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    NAMI Hyperbaric Medicine Receives Prestigious Accreditation

    NAMI Hyperbaric Accreditation

    Photo By Petty Officer 1st Class Michael Lieberknecht | 170316-N-AO823-005 PENSACOLA, Fla. (March 16, 2017) – Hospital Corpsman 2nd Class...... read more read more

    While it’s worth noting that the Hyperbaric Medicine Department at Navy Aerospace Medical Institute (NAMI) passed its most recent recertification on March 6-8, it comes on the heels of a far more significant achievement.
    Achieving a new milestone, the Hyperbaric Medicine Department received the official stamp of approval from the Undersea and Hyperbaric Medical Society (UHMS), a certification of competency and credibility that requires a rigorous accreditation process.
    It took three years for the Hyperbaric Medicine Department to earn this certification from the internationally recognized society. A UHMS accreditation means that a facility has met the highest standards of care and patient safety through a rigorous evaluation of facilities, equipment, staff and training to ensure that the utmost quality is maintained. The chamber supports a wide variety of diving units in northwest Florida in addition to providing clinical patient treatments.
    “There are a good number of civilian facilities that have this accreditation; there are a few Army and Air Force chambers,” said Cmdr. Anne Roberts, Hyperbaric Medicine Department Head. “We are the first Navy chamber to get accredited in Florida.”
    Roberts said the NAMI chamber is specifically affiliated with Naval Hospital Pensacola and must adhere to all of its protocol and guidelines. This made navigating the gauntlet of requirements for a UHMS accreditation a familiar process.
    The UHMS was formed in 1967 and serves some 2,000 physicians, scientists, associates and nurses from more than 50 countries in the fields of hyperbaric and dive medicine.
    “This [accreditation] will allow us to demonstrate, using Joint Commission (a non-profit organization committed to improve health care for the public) standards and national patient safety goals, that we meet certain criteria inside the chamber,” said Cmdr. Christopher Davis, NAMI Dive Officer. “This will possibly promote and show other facilities within Navy Medicine to strive for accreditation and treatment of patients up to the UHMS standards.”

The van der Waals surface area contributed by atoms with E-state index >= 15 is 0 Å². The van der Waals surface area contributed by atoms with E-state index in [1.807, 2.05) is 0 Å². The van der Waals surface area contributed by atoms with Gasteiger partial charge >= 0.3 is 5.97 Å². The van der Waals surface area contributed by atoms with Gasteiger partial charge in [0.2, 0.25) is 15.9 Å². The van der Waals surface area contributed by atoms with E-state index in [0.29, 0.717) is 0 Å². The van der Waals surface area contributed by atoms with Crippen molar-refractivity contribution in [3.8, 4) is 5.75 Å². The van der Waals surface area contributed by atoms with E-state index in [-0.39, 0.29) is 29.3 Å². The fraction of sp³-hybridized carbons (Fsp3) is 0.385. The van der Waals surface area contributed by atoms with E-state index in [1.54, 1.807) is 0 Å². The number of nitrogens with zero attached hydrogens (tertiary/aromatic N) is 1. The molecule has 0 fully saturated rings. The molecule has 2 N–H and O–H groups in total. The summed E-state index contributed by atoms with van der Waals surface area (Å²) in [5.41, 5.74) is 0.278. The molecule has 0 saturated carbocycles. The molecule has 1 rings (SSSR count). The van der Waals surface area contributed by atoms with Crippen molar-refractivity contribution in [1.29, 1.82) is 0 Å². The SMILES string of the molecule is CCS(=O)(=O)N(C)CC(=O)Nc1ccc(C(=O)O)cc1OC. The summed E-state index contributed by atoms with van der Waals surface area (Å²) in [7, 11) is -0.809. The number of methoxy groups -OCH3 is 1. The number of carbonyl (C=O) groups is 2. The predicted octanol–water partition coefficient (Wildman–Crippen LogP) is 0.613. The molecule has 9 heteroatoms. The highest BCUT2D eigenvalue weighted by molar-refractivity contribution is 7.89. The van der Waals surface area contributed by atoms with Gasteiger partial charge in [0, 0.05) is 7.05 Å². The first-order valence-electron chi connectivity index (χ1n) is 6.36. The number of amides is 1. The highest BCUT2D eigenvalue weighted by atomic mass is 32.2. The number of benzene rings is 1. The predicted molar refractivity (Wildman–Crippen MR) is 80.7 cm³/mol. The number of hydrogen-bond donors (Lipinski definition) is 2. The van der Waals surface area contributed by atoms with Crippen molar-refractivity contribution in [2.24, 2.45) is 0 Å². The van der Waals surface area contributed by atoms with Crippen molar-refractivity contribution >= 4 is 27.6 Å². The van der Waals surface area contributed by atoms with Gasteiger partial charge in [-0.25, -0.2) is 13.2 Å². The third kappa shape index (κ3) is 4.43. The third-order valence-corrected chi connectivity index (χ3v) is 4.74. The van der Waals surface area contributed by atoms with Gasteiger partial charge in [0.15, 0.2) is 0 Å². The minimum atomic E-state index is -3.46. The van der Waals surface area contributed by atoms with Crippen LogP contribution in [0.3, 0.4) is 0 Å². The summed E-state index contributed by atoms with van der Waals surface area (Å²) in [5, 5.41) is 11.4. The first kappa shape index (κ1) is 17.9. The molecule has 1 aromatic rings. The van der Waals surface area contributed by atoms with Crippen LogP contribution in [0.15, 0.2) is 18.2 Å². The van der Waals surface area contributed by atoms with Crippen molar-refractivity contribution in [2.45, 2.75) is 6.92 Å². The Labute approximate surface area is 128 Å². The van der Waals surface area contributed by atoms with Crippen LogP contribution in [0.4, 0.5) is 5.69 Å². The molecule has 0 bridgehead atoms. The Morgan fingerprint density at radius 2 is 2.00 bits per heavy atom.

With only a staff of six personnel the chamber’s presence has proved vital. Last year, a patient was brought to the chamber unconscious after a diving incident.
    David Francis, a retired Navy diver who is the Hyperbaric Safety Director, was part of a team that spent eight hours working to stabilize the patient. He was then transferred to West Jefferson Hospital in New Orleans for further treatment. Without the NAMI chamber’s intervention, Francis believes the active duty military member would not be alive.
    “About 30 days later, he came back and thanked us,” Francis said, who also noted that the service member was preparing for retirement at the time of the accident. Also part of the team that helped stabilize the patient was Seaman Sebastian Restrepo, Lt. Michael Williams, Petty Officer 2nd Class Kevin Swanson and Cmdr. Henry Casey.
    Now with its UHMS accreditation, the NAMI hyperbaric chamber is a landmark facility which stands out due to its use for both military and the local community.
    “Most of the Navy chambers are there to support diving operations,” said Francis. “We have a unique situation here.”
    NAMI and the Hyperbaric Medicine Department operate under the command of the Navy Medicine Operational Training Center in Pensacola, Fla., the global leader in operational medicine, which supports multiple commands throughout the country in training for operational medicine and aviation survival.



    Date Taken: 03.16.2017
    Date Posted: 03.23.2017 12:59
    Story ID: 227845
    Location: PENSACOLA, FL, US

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